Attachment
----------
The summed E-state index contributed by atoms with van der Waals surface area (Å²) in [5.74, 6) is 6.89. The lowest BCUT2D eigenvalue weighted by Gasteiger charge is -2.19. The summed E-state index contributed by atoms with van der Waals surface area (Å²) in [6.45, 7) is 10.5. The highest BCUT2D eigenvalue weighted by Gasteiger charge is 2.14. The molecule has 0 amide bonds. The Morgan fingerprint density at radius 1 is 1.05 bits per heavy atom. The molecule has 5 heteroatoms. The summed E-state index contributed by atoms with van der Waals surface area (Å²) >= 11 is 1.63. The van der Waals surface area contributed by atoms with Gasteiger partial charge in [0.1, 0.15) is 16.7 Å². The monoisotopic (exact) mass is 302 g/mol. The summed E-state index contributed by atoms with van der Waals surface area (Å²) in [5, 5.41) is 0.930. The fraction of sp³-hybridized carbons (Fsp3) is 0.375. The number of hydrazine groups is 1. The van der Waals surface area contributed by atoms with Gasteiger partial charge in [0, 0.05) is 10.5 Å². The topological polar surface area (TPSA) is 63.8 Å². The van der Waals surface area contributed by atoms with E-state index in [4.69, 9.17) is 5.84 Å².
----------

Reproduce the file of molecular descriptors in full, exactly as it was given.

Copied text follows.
The summed E-state index contributed by atoms with van der Waals surface area (Å²) in [5.74, 6) is 6.89. The lowest BCUT2D eigenvalue weighted by Gasteiger charge is -2.19. The summed E-state index contributed by atoms with van der Waals surface area (Å²) in [6.45, 7) is 10.5. The highest BCUT2D eigenvalue weighted by Gasteiger charge is 2.14. The molecule has 0 amide bonds. The Morgan fingerprint density at radius 1 is 1.05 bits per heavy atom. The molecule has 5 heteroatoms. The summed E-state index contributed by atoms with van der Waals surface area (Å²) >= 11 is 1.63. The van der Waals surface area contributed by atoms with Gasteiger partial charge in [0.1, 0.15) is 16.7 Å². The monoisotopic (exact) mass is 302 g/mol. The summed E-state index contributed by atoms with van der Waals surface area (Å²) in [5, 5.41) is 0.930. The fraction of sp³-hybridized carbons (Fsp3) is 0.375. The number of hydrazine groups is 1. The van der Waals surface area contributed by atoms with Gasteiger partial charge in [0, 0.05) is 10.5 Å². The topological polar surface area (TPSA) is 63.8 Å². The van der Waals surface area contributed by atoms with E-state index in [4.69, 9.17) is 5.84 Å².